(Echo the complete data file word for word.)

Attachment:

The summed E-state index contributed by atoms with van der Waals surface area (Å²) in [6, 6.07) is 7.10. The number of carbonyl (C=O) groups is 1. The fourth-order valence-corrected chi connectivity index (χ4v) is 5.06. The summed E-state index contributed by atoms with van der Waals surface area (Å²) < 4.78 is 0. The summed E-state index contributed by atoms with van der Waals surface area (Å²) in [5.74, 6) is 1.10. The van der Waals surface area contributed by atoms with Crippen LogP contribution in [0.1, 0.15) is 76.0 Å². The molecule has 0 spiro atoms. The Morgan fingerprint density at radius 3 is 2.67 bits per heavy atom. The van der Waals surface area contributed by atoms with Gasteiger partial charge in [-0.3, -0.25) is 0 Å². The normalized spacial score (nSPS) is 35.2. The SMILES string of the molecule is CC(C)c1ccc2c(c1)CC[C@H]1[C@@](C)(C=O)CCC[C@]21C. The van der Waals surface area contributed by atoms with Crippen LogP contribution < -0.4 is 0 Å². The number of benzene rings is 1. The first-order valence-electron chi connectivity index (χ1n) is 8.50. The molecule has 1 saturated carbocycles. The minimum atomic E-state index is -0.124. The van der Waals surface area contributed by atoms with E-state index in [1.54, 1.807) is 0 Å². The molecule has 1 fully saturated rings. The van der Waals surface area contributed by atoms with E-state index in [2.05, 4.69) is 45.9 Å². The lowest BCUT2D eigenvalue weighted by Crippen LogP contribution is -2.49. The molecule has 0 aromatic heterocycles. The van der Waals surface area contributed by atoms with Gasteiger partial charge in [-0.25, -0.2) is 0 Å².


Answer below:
The summed E-state index contributed by atoms with van der Waals surface area (Å²) in [6, 6.07) is 7.10. The number of carbonyl (C=O) groups is 1. The fourth-order valence-corrected chi connectivity index (χ4v) is 5.06. The summed E-state index contributed by atoms with van der Waals surface area (Å²) < 4.78 is 0. The summed E-state index contributed by atoms with van der Waals surface area (Å²) in [5.74, 6) is 1.10. The van der Waals surface area contributed by atoms with Crippen LogP contribution in [0.1, 0.15) is 76.0 Å². The molecule has 0 spiro atoms. The Morgan fingerprint density at radius 3 is 2.67 bits per heavy atom. The van der Waals surface area contributed by atoms with Gasteiger partial charge in [-0.3, -0.25) is 0 Å². The normalized spacial score (nSPS) is 35.2. The SMILES string of the molecule is CC(C)c1ccc2c(c1)CC[C@H]1[C@@](C)(C=O)CCC[C@]21C. The van der Waals surface area contributed by atoms with Crippen LogP contribution < -0.4 is 0 Å². The number of benzene rings is 1. The first-order valence-electron chi connectivity index (χ1n) is 8.50. The molecule has 1 saturated carbocycles. The minimum atomic E-state index is -0.124. The van der Waals surface area contributed by atoms with E-state index in [1.54, 1.807) is 0 Å². The molecule has 1 fully saturated rings. The van der Waals surface area contributed by atoms with E-state index in [2.05, 4.69) is 45.9 Å². The lowest BCUT2D eigenvalue weighted by Crippen LogP contribution is -2.49. The molecule has 0 aromatic heterocycles. The van der Waals surface area contributed by atoms with Gasteiger partial charge in [-0.25, -0.2) is 0 Å².